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President's Column

Tuesday, March 10

Port slowdown will leave lasting mark on economy

It’s the quietest disaster he’s ever seen.

That’s how Jim Kleist, senior vice president for West Coast operations at Railex, described the slowdown in operations at West Coast ports.

His company ships produce and wine via rail from Burbank, Wash. to the East Coast, so you might think it would be in position to benefit from the situation. Farmers and manufacturers looking for alternate ways to get their products to market might look to rail instead of cargo ships, right?

Not exactly. Because of the interconnection between the various transportation networks — cargo ships, trucking and rail — a disruption in one piece hurts them all, Kleist said.

Truck drivers who aren’t delivering and picking up goods at the ports are bidding on anything — and dropping their prices — in order to avoid sitting idle. Similarly, Kleist is facing pressure to drop his prices.

“If the market isn’t healthy, the whole system goes out of whack,” he said.

It could stay out of whack for some time, unfortunately.

At the time of this writing, the dispute between the Pacific Maritime Association and the International Longshore and Warehouse Union was continuing. But it’s clear that regardless of when it’s resolved, the months-long slowdown in the movement of goods in and out of our ports will have long-lasting and far-reaching effects on the Northwest economy.

A recent survey of Association of Washington Business members illustrated just how interconnected our economy is, and how closely Washington employers are tied to international trade.

More than half of the nearly 500 survey respondents said the slowdown has impacted their business or business operations, and more than 30 percent said they experienced work stoppages, a reduction of workforce, loss of customers or all above as a result. Nearly 15 percent said their business lost customers due to the port slowdowns.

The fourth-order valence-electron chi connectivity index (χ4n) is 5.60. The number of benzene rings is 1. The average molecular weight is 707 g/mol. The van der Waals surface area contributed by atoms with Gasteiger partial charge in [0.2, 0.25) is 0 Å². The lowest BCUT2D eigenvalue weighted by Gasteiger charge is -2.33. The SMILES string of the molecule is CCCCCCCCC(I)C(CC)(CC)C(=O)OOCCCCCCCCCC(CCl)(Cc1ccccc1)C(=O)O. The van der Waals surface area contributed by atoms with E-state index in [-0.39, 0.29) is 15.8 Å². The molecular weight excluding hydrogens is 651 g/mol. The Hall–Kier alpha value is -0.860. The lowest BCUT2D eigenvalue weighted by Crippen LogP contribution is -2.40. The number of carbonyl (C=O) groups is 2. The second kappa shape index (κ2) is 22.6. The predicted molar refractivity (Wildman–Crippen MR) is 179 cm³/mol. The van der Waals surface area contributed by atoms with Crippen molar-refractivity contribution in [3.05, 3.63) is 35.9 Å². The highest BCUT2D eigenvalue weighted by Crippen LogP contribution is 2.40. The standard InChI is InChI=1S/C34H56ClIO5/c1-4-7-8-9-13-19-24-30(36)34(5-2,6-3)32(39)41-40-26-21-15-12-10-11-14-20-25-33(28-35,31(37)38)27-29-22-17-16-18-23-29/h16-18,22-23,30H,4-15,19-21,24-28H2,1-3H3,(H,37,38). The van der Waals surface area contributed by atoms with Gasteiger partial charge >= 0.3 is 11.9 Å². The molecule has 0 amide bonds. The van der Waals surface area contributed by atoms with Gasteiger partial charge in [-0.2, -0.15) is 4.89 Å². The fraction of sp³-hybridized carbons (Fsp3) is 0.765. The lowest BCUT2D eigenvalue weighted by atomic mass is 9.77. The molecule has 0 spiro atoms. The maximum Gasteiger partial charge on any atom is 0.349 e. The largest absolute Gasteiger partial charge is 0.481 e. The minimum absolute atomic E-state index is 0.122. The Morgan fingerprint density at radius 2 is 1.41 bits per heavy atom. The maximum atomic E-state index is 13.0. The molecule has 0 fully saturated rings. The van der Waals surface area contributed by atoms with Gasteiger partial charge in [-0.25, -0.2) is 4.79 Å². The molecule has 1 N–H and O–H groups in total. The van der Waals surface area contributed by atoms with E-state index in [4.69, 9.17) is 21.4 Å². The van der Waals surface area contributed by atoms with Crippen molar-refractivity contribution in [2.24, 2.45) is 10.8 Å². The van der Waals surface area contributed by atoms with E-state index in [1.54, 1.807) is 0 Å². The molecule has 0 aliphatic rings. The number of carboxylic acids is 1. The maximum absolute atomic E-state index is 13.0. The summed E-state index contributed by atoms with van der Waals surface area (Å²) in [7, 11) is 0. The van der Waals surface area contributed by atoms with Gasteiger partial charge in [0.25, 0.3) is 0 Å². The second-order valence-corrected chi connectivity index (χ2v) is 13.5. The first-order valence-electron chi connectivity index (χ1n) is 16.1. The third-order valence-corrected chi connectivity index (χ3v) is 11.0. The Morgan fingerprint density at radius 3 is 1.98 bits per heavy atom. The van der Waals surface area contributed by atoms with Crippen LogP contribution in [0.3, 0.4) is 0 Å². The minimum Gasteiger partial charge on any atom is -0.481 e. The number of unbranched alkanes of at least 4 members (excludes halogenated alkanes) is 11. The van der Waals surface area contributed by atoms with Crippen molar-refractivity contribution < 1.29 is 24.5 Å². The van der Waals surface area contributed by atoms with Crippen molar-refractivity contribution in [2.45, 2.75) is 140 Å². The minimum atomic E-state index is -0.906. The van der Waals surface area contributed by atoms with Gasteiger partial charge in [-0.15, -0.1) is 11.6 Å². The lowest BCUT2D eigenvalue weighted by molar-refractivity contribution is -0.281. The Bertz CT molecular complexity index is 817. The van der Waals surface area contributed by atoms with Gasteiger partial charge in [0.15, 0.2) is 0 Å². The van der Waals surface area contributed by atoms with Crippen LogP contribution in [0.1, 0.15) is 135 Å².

Businesses hurt by the slowdown include well-known names such as Weyerhaeuser, which has cut pulp and paper production and jobs in Southwest Washington, and ConAgra Foods Lamb Weston in Kennewick, which has reduced its shipping volume of frozen potato products by half. In order to keep an international customer, the company had to fly French fries overseas.

Apple and hay growers are being hurt, and smaller employers are feeling the effects, too. Seattle-based Cascade Designs manufactures specialty outdoor goods for retailers such as REI. As of mid-January, the company reported lost sales of $1.2 million due to import and export difficulties.

And Pacific Bag, the Woodinville-based manufacturer of packaging for coffee, tea, pet food and other specialty products, has delayed shipments and damaged a reputation built over 30 successful years.
“We’ve lost a handful of clients, but the flood gates haven’t begun to pour,” owner Mark Howley said in late February. “It’s not fair. The people who are being hurt by this are not the people in the fight.”
None of this should come as a surprise. We knew before the slowdown began that 40 percent of

Washington’s jobs are tied to trade.

It should, however, encourage our government officials to look for ways to repair the damage and strengthen our export economy wherever possible.

It’s time to end this quiet disaster.

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